Councillor Josh Matlow

Sale of Postal Station K is ‘shameful’ says Matlow

November 9 2012

Global News

James Armstrong

The historic Postal Station K in north Toronto has been sold to a private developer by Canada Post.

Postal Station K, located just north of Eglinton Avenue on Yonge Street was the site of a significant moment in Canadian history.

First built in 1937, the site housed The Montgomery Tavern – the birthplace of William Lyon Mackenzie’s Upper Canada Rebellion a hundred years prior in 1837.

The sale of the building to a private condo developer has sparked outrage among some local politicians.

“I think it’s absolutely shameful that the federal government would allow Canada Post to sell an historic public building to a private condo developer with ensuring that it would be protected,” Councillor Josh Matlow said.

A spokesperson for Canada Post tells Global News that an agreement has been signed with The Rockport Group, a private developer.

The decision was made in part because of recent financial losses by Canada Post.

A plaque outside of the Canada Post building states that the Upper Canada rebellion contributed “significantly to the legislative union of Upper and Lower Canada in 1841 and to the establishment in Canada of responsible government.”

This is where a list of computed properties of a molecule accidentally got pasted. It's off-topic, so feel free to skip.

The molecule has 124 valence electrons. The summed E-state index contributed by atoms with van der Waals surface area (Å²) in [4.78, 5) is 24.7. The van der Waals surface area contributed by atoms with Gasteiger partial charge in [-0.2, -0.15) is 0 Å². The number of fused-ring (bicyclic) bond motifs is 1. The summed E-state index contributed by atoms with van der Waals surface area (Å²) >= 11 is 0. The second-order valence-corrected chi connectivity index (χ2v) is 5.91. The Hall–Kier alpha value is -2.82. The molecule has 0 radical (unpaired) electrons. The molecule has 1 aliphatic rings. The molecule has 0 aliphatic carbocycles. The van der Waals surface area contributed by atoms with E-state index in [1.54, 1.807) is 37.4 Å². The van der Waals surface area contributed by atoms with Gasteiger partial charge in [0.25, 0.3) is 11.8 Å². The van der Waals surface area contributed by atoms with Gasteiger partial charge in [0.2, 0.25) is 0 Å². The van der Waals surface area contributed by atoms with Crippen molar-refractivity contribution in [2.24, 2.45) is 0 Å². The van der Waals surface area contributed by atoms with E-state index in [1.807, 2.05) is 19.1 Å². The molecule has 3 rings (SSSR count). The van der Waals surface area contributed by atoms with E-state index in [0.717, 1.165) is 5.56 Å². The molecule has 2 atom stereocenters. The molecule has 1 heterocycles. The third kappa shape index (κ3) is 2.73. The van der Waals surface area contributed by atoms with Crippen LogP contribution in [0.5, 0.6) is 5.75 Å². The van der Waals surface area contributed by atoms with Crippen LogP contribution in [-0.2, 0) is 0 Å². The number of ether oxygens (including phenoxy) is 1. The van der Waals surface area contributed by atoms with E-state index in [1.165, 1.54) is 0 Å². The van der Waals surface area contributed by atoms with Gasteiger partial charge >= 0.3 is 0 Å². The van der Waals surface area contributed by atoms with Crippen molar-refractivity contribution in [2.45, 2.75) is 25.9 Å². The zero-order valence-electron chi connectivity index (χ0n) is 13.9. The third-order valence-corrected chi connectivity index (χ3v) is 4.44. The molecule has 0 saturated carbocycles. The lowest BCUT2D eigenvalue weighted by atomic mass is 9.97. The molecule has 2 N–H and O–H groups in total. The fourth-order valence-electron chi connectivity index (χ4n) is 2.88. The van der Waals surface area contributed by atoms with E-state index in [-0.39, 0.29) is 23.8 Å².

“Postal Station K is a deep part of north Toronto’s heritage. In fact, it’s a big part of Canada’s heritage,” Matlow said. “The building itself is one of the few buildings in the British Empire with King Edward the VIII insignia before he abdicated the throne.”

“Canada post was allowed to sell it like it was some parking lot and that’s wrong.“

It’s currently unclear who the building was sold to but some city councillors are working on designating the building a heritage site.

“We assured Ward 16 and the Yonge-Eglinton community that any new owner(s) of Postal Station K must preserve the space at the front of the building as a public space, remaining accessible to all our residents in the manner they enjoy it now,” Councillor Karen Stintz wrote in a statement to her constituents.

“Canada Post and the prospective owner are aware that Station K will be designated a Heritage Building and that the façade is especially important.”

On October 30, city council voted to begin the process of designating the site a heritage building – which in effect would protect the legacy of the building.

In the same motion, city council designated the small space in front of Postal Station K a “green space,” and that any redevelopment of the land should consider the “heritage significance” of the building.

The motion though may “lack teeth,” Matlow said, suggesting that developers are able to circumvent city council decisions.

The potential sale of the building sparked much protest in previous months with rallies led by MPP Mike Colle and City Councillor Josh Matlow.

To read the article from its original source, click here.
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